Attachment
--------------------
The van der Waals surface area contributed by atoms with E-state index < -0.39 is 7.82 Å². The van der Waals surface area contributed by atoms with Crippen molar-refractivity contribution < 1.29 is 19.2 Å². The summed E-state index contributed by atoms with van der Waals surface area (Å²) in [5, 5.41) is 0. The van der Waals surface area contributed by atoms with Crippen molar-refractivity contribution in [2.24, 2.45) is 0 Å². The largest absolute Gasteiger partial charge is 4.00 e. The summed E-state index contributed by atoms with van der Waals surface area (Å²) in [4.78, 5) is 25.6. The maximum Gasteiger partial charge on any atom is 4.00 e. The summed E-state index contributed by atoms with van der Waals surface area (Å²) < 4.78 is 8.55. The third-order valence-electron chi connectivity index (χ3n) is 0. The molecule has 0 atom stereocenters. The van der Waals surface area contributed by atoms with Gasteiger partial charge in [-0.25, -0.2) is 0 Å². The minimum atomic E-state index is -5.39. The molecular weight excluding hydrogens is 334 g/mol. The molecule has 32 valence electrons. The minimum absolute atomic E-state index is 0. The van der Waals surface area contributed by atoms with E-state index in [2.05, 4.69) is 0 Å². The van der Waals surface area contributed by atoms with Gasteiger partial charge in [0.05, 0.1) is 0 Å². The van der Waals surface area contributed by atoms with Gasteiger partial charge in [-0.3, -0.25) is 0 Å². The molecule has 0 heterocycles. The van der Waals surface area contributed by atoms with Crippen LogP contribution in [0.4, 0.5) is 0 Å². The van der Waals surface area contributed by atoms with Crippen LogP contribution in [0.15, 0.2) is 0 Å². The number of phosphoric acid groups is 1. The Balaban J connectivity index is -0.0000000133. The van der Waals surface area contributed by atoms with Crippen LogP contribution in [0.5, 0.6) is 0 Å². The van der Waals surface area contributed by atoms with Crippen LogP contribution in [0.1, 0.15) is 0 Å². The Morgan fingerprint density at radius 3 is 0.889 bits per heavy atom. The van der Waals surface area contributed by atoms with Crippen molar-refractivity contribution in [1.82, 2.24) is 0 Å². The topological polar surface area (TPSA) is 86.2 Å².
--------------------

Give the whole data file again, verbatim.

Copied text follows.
The van der Waals surface area contributed by atoms with E-state index < -0.39 is 7.82 Å². The van der Waals surface area contributed by atoms with Crippen molar-refractivity contribution < 1.29 is 19.2 Å². The summed E-state index contributed by atoms with van der Waals surface area (Å²) in [5, 5.41) is 0. The van der Waals surface area contributed by atoms with Crippen molar-refractivity contribution in [2.24, 2.45) is 0 Å². The largest absolute Gasteiger partial charge is 4.00 e. The summed E-state index contributed by atoms with van der Waals surface area (Å²) in [4.78, 5) is 25.6. The maximum Gasteiger partial charge on any atom is 4.00 e. The summed E-state index contributed by atoms with van der Waals surface area (Å²) < 4.78 is 8.55. The third-order valence-electron chi connectivity index (χ3n) is 0. The molecule has 0 atom stereocenters. The van der Waals surface area contributed by atoms with Gasteiger partial charge in [-0.25, -0.2) is 0 Å². The minimum atomic E-state index is -5.39. The molecular weight excluding hydrogens is 334 g/mol. The molecule has 32 valence electrons. The minimum absolute atomic E-state index is 0. The van der Waals surface area contributed by atoms with E-state index in [2.05, 4.69) is 0 Å². The van der Waals surface area contributed by atoms with Gasteiger partial charge in [0.05, 0.1) is 0 Å². The van der Waals surface area contributed by atoms with Gasteiger partial charge in [-0.3, -0.25) is 0 Å². The molecule has 0 heterocycles. The van der Waals surface area contributed by atoms with Crippen LogP contribution in [0.4, 0.5) is 0 Å². The van der Waals surface area contributed by atoms with Crippen LogP contribution in [0.15, 0.2) is 0 Å². The number of phosphoric acid groups is 1. The Balaban J connectivity index is -0.0000000133. The van der Waals surface area contributed by atoms with Crippen LogP contribution in [0.5, 0.6) is 0 Å². The van der Waals surface area contributed by atoms with Crippen LogP contribution in [0.1, 0.15) is 0 Å². The Morgan fingerprint density at radius 3 is 0.889 bits per heavy atom. The van der Waals surface area contributed by atoms with Crippen molar-refractivity contribution in [1.82, 2.24) is 0 Å². The topological polar surface area (TPSA) is 86.2 Å².